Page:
The pornography issue was where I first encountered the splits between radical feminism and liberal/postmodern feminisms; a radical critique of the sex industry, in which men buy or rent objectified female bodies for sexual pleasure, often got one labeled a SWERF (Sex Worker Exclusionary Radical Feminist), as if a critique of institutionalized male dominance was nothing more than an attack on vulnerable women.

Is sex reassignment surgery consistent with an ecological worldview that takes seriously the consequences of dramatic human interventions into organisms and ecosystems?

 

But I continue to believe that a focus on systems of oppression is essential. Since my first exposure to radical feminism in the 1980s, I have been convinced that such feminist intellectual and political projects are crucial not only to the struggle for gender justice but for any kind of decent human future.

Is reasoned and principled argument, within and between movements and political perspectives, possible? In some settings, the answer these days appears to be “no.” For example, when I submitted a piece (see “Feminism Unheeded” below) to a website that had previously published my work, I warned the editors that it was a controversial subject. But they accepted the piece, made a few changes in editing, and posted it online. Within a couple of minutes— so fast that no one would have been able to read the whole article—a reader denounced me as transphobic, and the editors of the site, who had originally thought the piece raised important questions, took it down within a few hours (it was posted later on a different site).

Perhaps if these debates concerned purely personal matters, there would be no compelling reason for a public discussion. But the trans movement has proposed public policies—from opening sex/gender-specific bathrooms and locker rooms to anyone who identifies with that sex/gender, to public funding for surgery and hormone treat-ments—that require collective decisions. There’s no escape from the need for everyone to reach conclusions, however tentative, about the trans movement’s claims.

The trans movement is, of course, not monolithic, and varying people in it will identify politically in varying ways. But after two years of further conversations, reading, and study, I will reassert the conclusion I reached in the first article I wrote in 2014:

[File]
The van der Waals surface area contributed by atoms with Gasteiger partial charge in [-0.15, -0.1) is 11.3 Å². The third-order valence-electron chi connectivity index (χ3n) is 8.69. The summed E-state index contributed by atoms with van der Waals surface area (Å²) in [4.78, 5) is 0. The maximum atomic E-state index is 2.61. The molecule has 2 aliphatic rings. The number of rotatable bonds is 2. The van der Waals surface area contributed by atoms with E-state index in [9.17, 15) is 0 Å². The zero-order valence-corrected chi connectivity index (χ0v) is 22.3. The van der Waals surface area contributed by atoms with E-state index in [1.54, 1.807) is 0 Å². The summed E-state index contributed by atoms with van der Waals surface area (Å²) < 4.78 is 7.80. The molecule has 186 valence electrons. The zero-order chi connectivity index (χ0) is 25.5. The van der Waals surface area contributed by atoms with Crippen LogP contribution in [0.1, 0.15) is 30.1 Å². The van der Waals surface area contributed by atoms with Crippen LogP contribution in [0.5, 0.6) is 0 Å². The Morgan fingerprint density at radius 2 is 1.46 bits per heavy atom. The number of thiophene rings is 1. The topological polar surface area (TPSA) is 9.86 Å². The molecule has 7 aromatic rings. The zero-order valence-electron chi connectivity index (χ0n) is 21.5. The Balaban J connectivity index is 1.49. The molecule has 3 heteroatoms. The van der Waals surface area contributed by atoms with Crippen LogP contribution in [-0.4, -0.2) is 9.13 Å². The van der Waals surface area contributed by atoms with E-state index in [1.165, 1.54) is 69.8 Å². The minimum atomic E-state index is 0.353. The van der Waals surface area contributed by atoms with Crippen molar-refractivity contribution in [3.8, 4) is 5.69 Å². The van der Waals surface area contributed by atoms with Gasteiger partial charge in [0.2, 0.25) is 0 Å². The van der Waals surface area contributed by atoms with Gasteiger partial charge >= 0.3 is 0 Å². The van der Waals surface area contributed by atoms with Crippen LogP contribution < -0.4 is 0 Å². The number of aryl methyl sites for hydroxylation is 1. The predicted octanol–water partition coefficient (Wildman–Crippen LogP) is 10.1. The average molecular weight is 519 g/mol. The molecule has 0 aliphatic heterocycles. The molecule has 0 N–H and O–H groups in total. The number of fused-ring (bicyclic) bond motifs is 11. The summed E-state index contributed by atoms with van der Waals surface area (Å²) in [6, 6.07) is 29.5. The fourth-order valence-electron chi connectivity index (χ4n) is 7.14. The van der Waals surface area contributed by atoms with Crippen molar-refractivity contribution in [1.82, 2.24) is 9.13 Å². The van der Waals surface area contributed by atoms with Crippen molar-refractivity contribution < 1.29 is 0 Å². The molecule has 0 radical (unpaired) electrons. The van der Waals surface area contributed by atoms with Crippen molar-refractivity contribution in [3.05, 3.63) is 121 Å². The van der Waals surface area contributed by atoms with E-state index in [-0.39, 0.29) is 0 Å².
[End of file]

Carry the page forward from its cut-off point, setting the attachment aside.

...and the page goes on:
Transgenderism is a liberal, individualist, medicalized response to the problem of patriarchy’s rigid, repressive, and reactionary gender norms. Radical feminism is a radical, structural, politicized response. On the surface, transgenderism may seem to be a more revolutionary approach, but radical feminism offers a deeper critique of the domination/subordination dynamic at the heart of patriarchy and a more promising path to liberation.

One of the most common reactions I’ve had from people in progressive/liberal circles who agree with this statement but mute themselves in public conversations is that, in plain language, they just want to be nice—they fear that any question, challenge, or expression of concern will hurt the feelings of trans people. Sensitivity to others is appropriate, but should it trump attempts to understand an issue? Is it respectful of trans people to not speak about these matters?

A couple of months after the lunch described above, I had a conversation with a long-time comrade in feminist and progressive movements, who agreed with my analysis but said that she thought trans people had enough problems and that she didn’t want to seem mean-spirited in raising critical questions.

“So, your solidarity with that movement is based on the belief that the people in the trans community aren’t emotionally equipped to discuss the intellectual and political assertions they make?” I said. “Isn’t that kind of a strange basis for solidarity?”

She shrugged, not arguing the point, but sticking to her intention to avoid the question. I understand why, but those who make that choice should remember that avoiding questions does not provide answers.